Monday, May 04, 2009
Are We Overcommunicating Online?
I recently attended a great keynote at the Web 2.0 Conference, in which the speaker, John Madea, president of the Rhode Island School of Design, started off by saying, "I'm going to talk about what I've been thinking about lately." That's interesting, I wish I could do that, I thought to myself. Either this guy is very off-the-cuff and not worried about coming off as unprepared and spontaneous, or he's really a genius who can gather his thoughts in his mind in 10 minutes and articulately communicate them to an audience of thousands of people--or, he's not as spontaneous as indicated. As it turned out, the truth was somewhere in the middle. Yes, they were thoughts about leadership and communication that he had been thinking about, but he had been thinking for a while about them, or else how would he have the sleek prepared slide deck to show for it?
So I got to thinking, how much do we think before we speak, or write, in our lives and particularly in business, and I got to further thinking about this when I saw 3 examples recently of online communications that were, shall we say strange, because they felt too much like what the communicator was thinking, rather then the end result they probably wanted. I felt it was important to hone in on this, because with the advent of Twitter and other social media tools that enable us to say what we are up to, or what we are thinking, with relative ease, we have to be careful that was we are saying is nonetheless, thought out. The social media gurus remind us that being "liberated from print" only goes so far, and that we do leave behind on online footprint in everything we write, that can come back to haunt us. In the same vein, we need to keep in mind that when we are speaking in person, we need to be concise and relevant, and not go around in circles. So I am presenting 3 scenarios of what in my view are online communications DON'Ts.
Scenario #1 - Making Mountains Out of Molehills
1. This week I got an e-mail blast from a marketing specialist, who was apologizing profusely that she had called out a correction on the way "tweeting" vs "twittering," was being used in a print article. There were all kinds of exclamation points and mea culpas all over the place, as if this poor woman was going to die of shame. Was she kidding? Apparently the editor researched her objection, contacted "Biz Stone," one of the Twitter founders, and discovered that the answer could have gone either way. So why did the marketer feel the need to apologize so profusely, as if she has committed social media suicide, when:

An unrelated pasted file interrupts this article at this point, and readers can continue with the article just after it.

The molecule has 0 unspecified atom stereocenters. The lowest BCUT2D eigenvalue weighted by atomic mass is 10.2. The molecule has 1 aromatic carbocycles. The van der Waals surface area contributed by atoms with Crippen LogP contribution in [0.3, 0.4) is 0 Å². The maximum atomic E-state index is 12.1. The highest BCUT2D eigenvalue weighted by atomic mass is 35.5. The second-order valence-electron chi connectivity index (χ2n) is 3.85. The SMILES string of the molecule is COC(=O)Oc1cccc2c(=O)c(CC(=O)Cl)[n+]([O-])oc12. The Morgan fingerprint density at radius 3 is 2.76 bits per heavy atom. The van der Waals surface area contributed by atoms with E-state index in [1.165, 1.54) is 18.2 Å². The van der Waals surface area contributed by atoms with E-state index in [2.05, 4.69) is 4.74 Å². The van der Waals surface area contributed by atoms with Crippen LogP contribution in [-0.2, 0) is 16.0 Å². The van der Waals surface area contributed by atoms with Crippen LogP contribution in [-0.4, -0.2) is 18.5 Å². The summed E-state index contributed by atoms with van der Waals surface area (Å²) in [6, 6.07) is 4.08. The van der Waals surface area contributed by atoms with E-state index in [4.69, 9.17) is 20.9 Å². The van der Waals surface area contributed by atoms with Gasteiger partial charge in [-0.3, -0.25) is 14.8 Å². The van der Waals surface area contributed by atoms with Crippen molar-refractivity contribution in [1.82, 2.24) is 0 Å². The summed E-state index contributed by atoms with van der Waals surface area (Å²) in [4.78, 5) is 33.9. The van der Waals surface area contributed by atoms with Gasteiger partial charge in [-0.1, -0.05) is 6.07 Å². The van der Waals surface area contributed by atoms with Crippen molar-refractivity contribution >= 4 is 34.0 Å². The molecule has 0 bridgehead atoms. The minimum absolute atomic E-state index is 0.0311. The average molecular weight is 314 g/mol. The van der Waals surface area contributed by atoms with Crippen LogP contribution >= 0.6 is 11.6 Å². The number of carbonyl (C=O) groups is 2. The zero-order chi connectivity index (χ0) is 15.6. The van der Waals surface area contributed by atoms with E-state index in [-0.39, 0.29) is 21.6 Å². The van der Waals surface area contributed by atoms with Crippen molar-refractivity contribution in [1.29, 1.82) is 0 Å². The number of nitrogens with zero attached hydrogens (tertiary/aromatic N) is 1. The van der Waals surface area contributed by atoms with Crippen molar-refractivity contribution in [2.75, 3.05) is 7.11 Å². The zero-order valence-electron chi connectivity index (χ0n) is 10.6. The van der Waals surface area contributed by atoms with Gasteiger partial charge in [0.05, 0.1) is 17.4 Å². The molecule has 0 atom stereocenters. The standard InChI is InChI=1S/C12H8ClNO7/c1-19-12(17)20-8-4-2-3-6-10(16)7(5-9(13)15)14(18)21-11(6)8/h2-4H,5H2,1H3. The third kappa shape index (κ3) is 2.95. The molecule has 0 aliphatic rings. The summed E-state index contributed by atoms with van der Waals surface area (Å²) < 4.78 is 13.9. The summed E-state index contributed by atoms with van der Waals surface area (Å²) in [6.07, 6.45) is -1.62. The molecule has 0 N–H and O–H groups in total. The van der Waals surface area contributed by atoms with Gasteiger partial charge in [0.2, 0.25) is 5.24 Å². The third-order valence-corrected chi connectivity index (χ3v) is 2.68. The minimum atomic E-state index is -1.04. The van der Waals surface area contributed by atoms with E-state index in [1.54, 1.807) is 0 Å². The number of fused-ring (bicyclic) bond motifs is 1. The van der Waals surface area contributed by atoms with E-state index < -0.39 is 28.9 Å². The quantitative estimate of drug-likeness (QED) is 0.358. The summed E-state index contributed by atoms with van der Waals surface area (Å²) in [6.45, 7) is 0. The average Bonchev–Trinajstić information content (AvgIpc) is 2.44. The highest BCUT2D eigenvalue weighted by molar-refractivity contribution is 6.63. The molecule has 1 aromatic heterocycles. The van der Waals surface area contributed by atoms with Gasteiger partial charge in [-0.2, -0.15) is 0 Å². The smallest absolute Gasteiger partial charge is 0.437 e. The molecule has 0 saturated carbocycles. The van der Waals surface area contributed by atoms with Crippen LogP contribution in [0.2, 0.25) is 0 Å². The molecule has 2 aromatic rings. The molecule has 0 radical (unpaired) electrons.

*it was not so clear that an error had been made
*even the founder of Twitter confirmed that either use of the word "twitter" or "tweet" would have been OK
*Twitter and all social media are relatively new phenomena anyway, so there is much that is still evolving, including our lexicon
Is it possible that the marketer was not as upset as she seemed online, but could also have been using this recent debacle as a ploy to get more SEO pickup, or more new subscribers, like me, as I went to her website and found her materials pretty darn good? I guess we'll never know. In any case, there's a reason why there is a famous expression: if it isn't broken, don't fix it.
This would have been a case of leave well enough alone. The world, Twitter included, is still revolving. Not only that, but the odds being what they are, chances are she'll make a greater mistake sooner or later that she really will need to apologize for, and I would save my apology chips for that one.
Stay tuned for Scenarios #2 and #3 coming later this week, they are doozies.